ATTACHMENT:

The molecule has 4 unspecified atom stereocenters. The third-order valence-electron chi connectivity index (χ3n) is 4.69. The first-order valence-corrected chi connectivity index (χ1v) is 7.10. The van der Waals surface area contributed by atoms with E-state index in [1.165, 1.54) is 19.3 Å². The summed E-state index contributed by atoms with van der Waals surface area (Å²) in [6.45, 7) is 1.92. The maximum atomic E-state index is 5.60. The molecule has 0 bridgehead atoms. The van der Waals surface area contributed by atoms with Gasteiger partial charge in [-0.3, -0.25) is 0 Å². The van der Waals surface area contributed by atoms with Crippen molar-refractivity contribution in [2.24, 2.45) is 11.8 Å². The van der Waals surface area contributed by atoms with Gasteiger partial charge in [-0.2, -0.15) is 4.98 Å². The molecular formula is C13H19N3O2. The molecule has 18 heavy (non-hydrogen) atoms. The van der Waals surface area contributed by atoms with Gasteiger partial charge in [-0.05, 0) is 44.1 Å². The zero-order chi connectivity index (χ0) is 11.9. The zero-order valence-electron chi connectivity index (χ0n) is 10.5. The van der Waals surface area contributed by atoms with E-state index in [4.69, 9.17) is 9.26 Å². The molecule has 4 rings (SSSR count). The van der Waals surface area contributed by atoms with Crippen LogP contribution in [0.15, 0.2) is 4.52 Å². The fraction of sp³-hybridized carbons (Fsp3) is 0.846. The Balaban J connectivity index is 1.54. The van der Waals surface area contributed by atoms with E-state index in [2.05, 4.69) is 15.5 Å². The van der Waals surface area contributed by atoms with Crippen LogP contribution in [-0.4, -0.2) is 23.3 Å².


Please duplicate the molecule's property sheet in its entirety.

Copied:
The molecule has 4 unspecified atom stereocenters. The third-order valence-electron chi connectivity index (χ3n) is 4.69. The first-order valence-corrected chi connectivity index (χ1v) is 7.10. The van der Waals surface area contributed by atoms with E-state index in [1.165, 1.54) is 19.3 Å². The summed E-state index contributed by atoms with van der Waals surface area (Å²) in [6.45, 7) is 1.92. The maximum atomic E-state index is 5.60. The molecule has 0 bridgehead atoms. The van der Waals surface area contributed by atoms with Gasteiger partial charge in [-0.3, -0.25) is 0 Å². The van der Waals surface area contributed by atoms with Crippen molar-refractivity contribution in [2.24, 2.45) is 11.8 Å². The van der Waals surface area contributed by atoms with Gasteiger partial charge in [-0.2, -0.15) is 4.98 Å². The molecular formula is C13H19N3O2. The molecule has 18 heavy (non-hydrogen) atoms. The van der Waals surface area contributed by atoms with Gasteiger partial charge in [-0.05, 0) is 44.1 Å². The zero-order chi connectivity index (χ0) is 11.9. The zero-order valence-electron chi connectivity index (χ0n) is 10.5. The van der Waals surface area contributed by atoms with E-state index in [4.69, 9.17) is 9.26 Å². The molecule has 4 rings (SSSR count). The van der Waals surface area contributed by atoms with Crippen LogP contribution in [0.15, 0.2) is 4.52 Å². The fraction of sp³-hybridized carbons (Fsp3) is 0.846. The Balaban J connectivity index is 1.54. The van der Waals surface area contributed by atoms with E-state index in [2.05, 4.69) is 15.5 Å². The van der Waals surface area contributed by atoms with Crippen LogP contribution in [-0.4, -0.2) is 23.3 Å².